An intuitive variance based variable screening method
SALA, RAMSES;PIERINI, MARCO;BALDANZINI, NICCOLO'
2014
Abstract
Variance based sensitivity analysis methods are a valuable tool for modelers in engineering and other disciplines to quantitatively determine the strength of the relation between input factors and model outputs. There is a great variety of variance based sensitivity methods [4]. For some complex simulation based models (such as for example full vehicle crashworthiness simulation) it can be infeasible to apply established quantitative variance based sensitivity because the models are too computationally expensive to perform enough function evaluations that would meet the sample requirements. For such expensive models qualitative screening methods can be applied instead. In [2] a unified approach was presented for variable screening using a radial design sampling strategy to estimate the elementary effects, and for an increasing number of samples the total sensitivity indices based could be estimated. In this communication a simple and intuitive variance based variable screening method is presented and applied to test functions and multidisciplinary automotive simulation models. Although provided enough samples, the approach could approximate the first order sensitivity indices with arbitrary close accuracy; the main reason to bring this approach under attention is for variable screening purposes, when the number of samples is too small to apply established quantitative first order index estimation methods such as EFAST [5], RBD [6] and EASI [7]. Similarly to the previously referenced unified method [2], also this method enables a seamless extension of the qualitative variable screening to a quantitative sensitivity analysis, all by itself or more efficient when combined with for example the EASI method. The general idea of the approach is to estimate for each variable the first order contribution to the output variance, by approximating conditioned means and their variances, over discrete intervals of finite size in scatterplot projections. For a high number of intervals the method converges to the definition of the first order effect sensitivity index or main effect index given in [3]. For a low number of discrete intervals the resulting indices can be too distantly related to the sensitivity indices to label them sensitivity index estimates. The theoretical values towards which the resulting indices, for fixed intervals converge when the number of sample point increases are however extensive properties of the model with respect to the fixed set of intervals chosen. The approach allows selecting the degree of spatial discretization to which the first order sensitivities are approximated. For the remaining of this document the converged values of those (degenerate) indices will be called Discrete Interval based Sensitivity indices (DIS) indices. For a realistic case with a limited fixed number of samples available, that is insufficient to estimate first order indices without a large statistical error, a compromise has to be made. Smaller intervals, lead to theoretical DIS indices that are closer to the sensitivity indices, but since the number of samples per interval is low the accuracy of the estimation will be low. Whereas few but large intervals contain more samples per interval and the resulting DIS index estimations are more accurate estimates for those DIS indices that correspond to the larger intervals. The tradeoff between statistical accuracy and spatial discretization resolution can be selected. The approach is extendable for higher order interaction effects, by creating subsequent projections and divisions in discrete intervals. However, inevitably smaller discrete intervals and subintervals require a MascotNum 2014  Computer Experiments and Metamodels for Uncertainty Quantification April 2325, 2014 67 larger sample density to obtain relevant results, and therefore only interactions of second are considered. The method is tested to work for data obtained with sampling strategies that result in evenly distributed sample spacing, with a low correlation such as obtained by pseudorandom and quasirandom sampling methods, and combinations thereof. An intuitive overview of the method will be provided, followed by case studies using a high dimensional instance of the SobolG function and vehicle simulation models. Convergence comparisons with quantitative estimation methods for first order sensitivity indices will be provided, and the screening effectiveness will be compared with the modified elementary effect method and regression methods. Besides presenting the practical value of coarse discrete interval based variance contribution screening, the intuitive principle of the method could also lower the threshold to start using variance based sensitivity analysis methods, for practitioners that are less experienced in the field of sensitivity analysis. References: [1]Campolongo, Francesca, Jessica Cariboni, and Andrea Saltelli. ”An effective screening design for sensitivity analysis of large models.” Environmental modelling and software 22.10 (2007): 15091518. [2] Campolongo, Francesca, Andrea Saltelli, and Jessica Cariboni. ”From screening to quantitative sensitivity analysis. A unified approach.” Computer Physics Communications 182.4 (2011): 978988. [3] Sobol, Ilya M. ”Sensitivity estimates for nonlinear mathematical models.” Mathematical Modelling and Computational Experiments 1.4 (1993): 407414. [4] Saltelli, Andrea, and Paola Annoni. ”How to avoid a perfunctory sensitivity analysis.” Environmental Modelling & Software 25.12 (2010): 15081517. [5] Saltelli, Andrea, Stefano Tarantola, and KPS. Chan. ”A quantitative modelindependent method for global sensitivity analysis of model output.” Technometrics 41.1 (1999): 3956. [6] Tarantola S., Gatelli, D. and T. Mara (2006) Random Balance Designs for the Estimation of First Order Global Sensitivity Indices, Reliability Engineering & System Safety, 91:6, 717727 Morris, Max D. ”Factorial sampling plans for preliminary computational experiments.” Technometrics 33.2 (1991): 161174. [7] Plischke, Elmar. ”An effective algorithm for computing global sensitivity indices (EASI).” Reliability Engineering & System Safety 95.4 (2010): 354360.File  Dimensione  Formato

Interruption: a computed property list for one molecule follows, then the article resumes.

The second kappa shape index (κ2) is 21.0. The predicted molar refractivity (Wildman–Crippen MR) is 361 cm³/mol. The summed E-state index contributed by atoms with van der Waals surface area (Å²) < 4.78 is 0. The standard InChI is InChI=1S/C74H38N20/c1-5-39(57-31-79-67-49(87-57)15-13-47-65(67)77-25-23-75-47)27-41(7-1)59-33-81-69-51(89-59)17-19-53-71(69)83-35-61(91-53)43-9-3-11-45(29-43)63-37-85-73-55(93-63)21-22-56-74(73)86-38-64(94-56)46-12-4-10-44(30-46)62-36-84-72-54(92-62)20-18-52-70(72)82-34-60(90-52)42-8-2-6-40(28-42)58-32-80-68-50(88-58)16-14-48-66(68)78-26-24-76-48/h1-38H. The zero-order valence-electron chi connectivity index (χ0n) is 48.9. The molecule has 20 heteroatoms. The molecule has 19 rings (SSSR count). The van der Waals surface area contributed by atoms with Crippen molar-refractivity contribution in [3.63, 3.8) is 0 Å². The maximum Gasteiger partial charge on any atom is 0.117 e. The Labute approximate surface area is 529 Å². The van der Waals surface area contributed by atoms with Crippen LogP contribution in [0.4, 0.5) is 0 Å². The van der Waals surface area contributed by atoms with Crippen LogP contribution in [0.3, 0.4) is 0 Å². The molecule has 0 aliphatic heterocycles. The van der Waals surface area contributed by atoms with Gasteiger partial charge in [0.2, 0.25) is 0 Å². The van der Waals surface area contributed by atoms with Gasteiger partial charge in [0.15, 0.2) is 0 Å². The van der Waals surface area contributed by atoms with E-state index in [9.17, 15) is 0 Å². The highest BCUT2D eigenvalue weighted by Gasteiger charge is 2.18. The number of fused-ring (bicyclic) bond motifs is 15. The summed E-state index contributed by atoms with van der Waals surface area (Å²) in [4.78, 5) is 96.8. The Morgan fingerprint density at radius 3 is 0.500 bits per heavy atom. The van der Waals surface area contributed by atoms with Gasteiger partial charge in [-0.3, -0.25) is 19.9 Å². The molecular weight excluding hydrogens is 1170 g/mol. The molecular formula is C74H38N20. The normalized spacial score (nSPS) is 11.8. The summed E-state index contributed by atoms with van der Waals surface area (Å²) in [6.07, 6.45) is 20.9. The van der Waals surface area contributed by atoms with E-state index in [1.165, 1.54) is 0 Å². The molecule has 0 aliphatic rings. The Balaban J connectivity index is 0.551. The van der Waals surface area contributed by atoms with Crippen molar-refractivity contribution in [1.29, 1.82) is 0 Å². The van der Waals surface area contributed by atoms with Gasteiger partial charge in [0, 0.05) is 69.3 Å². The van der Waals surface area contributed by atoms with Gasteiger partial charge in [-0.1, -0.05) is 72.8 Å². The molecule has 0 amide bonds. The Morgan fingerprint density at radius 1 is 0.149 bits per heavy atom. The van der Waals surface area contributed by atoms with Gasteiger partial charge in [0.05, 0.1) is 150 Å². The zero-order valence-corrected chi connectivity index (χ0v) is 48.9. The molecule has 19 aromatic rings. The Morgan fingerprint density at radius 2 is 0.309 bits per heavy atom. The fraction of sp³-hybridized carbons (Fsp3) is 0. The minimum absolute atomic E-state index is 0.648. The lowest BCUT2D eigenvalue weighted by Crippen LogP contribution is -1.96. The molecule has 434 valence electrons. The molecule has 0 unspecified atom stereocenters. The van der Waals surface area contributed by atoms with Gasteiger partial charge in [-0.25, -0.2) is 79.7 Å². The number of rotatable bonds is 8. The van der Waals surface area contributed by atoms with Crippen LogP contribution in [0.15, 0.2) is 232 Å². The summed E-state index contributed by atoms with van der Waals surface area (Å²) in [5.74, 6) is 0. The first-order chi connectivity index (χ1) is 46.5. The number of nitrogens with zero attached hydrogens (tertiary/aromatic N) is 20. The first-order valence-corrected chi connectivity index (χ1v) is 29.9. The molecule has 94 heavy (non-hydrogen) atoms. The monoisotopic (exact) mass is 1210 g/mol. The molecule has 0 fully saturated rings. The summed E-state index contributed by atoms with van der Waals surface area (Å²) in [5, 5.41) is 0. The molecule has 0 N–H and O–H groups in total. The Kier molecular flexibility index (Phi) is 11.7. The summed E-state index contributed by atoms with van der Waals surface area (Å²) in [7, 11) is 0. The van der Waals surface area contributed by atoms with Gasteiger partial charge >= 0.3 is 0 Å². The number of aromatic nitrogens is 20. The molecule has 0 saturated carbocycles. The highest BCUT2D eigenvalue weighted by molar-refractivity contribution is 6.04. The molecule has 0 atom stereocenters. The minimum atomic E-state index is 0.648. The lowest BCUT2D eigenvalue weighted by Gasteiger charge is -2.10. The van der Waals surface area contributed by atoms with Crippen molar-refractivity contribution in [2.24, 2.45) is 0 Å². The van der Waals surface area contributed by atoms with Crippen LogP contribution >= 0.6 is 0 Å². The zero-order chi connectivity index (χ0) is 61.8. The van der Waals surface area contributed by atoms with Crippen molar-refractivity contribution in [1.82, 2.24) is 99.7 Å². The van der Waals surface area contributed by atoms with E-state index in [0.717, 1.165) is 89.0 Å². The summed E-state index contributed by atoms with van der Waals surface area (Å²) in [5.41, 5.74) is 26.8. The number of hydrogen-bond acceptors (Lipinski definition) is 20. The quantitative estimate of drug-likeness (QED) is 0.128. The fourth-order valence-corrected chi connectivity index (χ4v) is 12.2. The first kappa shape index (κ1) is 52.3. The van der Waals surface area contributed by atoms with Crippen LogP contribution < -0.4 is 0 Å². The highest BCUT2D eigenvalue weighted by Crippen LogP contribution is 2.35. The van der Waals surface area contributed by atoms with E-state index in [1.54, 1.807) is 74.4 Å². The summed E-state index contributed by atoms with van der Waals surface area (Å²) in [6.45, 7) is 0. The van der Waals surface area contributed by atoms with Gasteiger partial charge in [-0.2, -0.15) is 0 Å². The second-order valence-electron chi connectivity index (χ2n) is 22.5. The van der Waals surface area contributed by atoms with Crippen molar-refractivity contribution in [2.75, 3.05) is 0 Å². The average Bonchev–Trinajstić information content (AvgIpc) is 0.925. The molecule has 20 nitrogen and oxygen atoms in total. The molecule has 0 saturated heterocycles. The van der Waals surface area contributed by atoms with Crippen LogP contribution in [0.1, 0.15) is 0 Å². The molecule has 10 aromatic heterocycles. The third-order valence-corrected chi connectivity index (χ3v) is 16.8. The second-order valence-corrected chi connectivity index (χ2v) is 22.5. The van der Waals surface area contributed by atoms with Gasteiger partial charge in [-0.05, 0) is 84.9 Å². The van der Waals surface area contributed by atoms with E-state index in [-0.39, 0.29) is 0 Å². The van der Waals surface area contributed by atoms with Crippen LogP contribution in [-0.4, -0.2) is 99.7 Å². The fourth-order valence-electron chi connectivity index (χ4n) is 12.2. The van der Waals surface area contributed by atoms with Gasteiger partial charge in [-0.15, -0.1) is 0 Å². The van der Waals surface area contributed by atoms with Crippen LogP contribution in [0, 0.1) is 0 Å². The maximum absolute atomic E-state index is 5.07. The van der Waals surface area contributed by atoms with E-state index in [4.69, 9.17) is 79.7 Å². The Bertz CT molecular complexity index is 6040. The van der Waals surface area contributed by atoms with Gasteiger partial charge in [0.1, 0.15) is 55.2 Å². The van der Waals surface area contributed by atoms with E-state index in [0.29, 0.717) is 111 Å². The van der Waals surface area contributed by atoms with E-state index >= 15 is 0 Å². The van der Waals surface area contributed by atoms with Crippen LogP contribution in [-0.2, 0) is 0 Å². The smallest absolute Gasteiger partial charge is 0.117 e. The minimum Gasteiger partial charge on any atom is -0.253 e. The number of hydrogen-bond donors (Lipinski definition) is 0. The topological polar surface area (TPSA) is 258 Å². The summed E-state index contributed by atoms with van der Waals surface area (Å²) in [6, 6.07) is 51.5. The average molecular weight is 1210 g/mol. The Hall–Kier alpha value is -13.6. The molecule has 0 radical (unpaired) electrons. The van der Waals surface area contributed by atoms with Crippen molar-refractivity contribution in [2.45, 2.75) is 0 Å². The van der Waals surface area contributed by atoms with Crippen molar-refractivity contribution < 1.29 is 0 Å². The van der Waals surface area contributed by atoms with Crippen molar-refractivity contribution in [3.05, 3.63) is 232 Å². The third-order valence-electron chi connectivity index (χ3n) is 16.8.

Abstract.pdf
Accesso chiuso
Descrizione: Abstract
Tipologia:
Pdf editoriale (Version of record)
Licenza:
Tutti i diritti riservati
Dimensione
115.27 kB
Formato
Adobe PDF

115.27 kB  Adobe PDF  Richiedi una copia 
mascot14psala.pdf
Accesso chiuso
Descrizione: Poster
Tipologia:
Pdf editoriale (Version of record)
Licenza:
Tutti i diritti riservati
Dimensione
712.62 kB
Formato
Adobe PDF

712.62 kB  Adobe PDF  Richiedi una copia 
I documenti in FLORE sono protetti da copyright e tutti i diritti sono riservati, salvo diversa indicazione.